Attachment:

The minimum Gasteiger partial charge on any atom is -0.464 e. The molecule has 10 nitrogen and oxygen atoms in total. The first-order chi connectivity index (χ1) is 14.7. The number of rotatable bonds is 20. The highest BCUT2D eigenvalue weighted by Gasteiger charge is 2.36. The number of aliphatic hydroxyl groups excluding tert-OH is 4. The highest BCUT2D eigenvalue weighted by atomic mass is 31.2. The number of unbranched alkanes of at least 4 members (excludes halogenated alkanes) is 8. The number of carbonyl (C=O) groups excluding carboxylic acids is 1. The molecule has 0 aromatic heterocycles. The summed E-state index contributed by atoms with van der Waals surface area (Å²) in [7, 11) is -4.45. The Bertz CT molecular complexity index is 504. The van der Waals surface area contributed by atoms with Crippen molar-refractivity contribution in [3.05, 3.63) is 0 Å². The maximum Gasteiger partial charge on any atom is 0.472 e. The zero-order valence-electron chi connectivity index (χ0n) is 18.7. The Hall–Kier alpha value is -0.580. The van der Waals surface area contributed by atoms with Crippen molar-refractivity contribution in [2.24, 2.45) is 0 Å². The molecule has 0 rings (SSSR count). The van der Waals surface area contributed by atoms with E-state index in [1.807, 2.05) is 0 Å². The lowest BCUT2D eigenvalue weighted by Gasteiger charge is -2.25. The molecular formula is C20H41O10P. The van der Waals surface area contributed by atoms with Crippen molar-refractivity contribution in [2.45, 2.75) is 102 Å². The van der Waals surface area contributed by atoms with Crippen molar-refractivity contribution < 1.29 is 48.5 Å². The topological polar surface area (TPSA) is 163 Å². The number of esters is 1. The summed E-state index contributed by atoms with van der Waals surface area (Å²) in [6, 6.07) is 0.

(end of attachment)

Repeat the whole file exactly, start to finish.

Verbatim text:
The minimum Gasteiger partial charge on any atom is -0.464 e. The molecule has 10 nitrogen and oxygen atoms in total. The first-order chi connectivity index (χ1) is 14.7. The number of rotatable bonds is 20. The highest BCUT2D eigenvalue weighted by Gasteiger charge is 2.36. The number of aliphatic hydroxyl groups excluding tert-OH is 4. The highest BCUT2D eigenvalue weighted by atomic mass is 31.2. The number of unbranched alkanes of at least 4 members (excludes halogenated alkanes) is 8. The number of carbonyl (C=O) groups excluding carboxylic acids is 1. The molecule has 0 aromatic heterocycles. The summed E-state index contributed by atoms with van der Waals surface area (Å²) in [7, 11) is -4.45. The Bertz CT molecular complexity index is 504. The van der Waals surface area contributed by atoms with Crippen molar-refractivity contribution in [3.05, 3.63) is 0 Å². The maximum Gasteiger partial charge on any atom is 0.472 e. The zero-order valence-electron chi connectivity index (χ0n) is 18.7. The Hall–Kier alpha value is -0.580. The van der Waals surface area contributed by atoms with Crippen molar-refractivity contribution in [2.24, 2.45) is 0 Å². The molecule has 0 rings (SSSR count). The van der Waals surface area contributed by atoms with E-state index in [1.807, 2.05) is 0 Å². The lowest BCUT2D eigenvalue weighted by Gasteiger charge is -2.25. The molecular formula is C20H41O10P. The van der Waals surface area contributed by atoms with Crippen molar-refractivity contribution in [2.45, 2.75) is 102 Å². The van der Waals surface area contributed by atoms with Crippen molar-refractivity contribution < 1.29 is 48.5 Å². The topological polar surface area (TPSA) is 163 Å². The number of esters is 1. The summed E-state index contributed by atoms with van der Waals surface area (Å²) in [6, 6.07) is 0.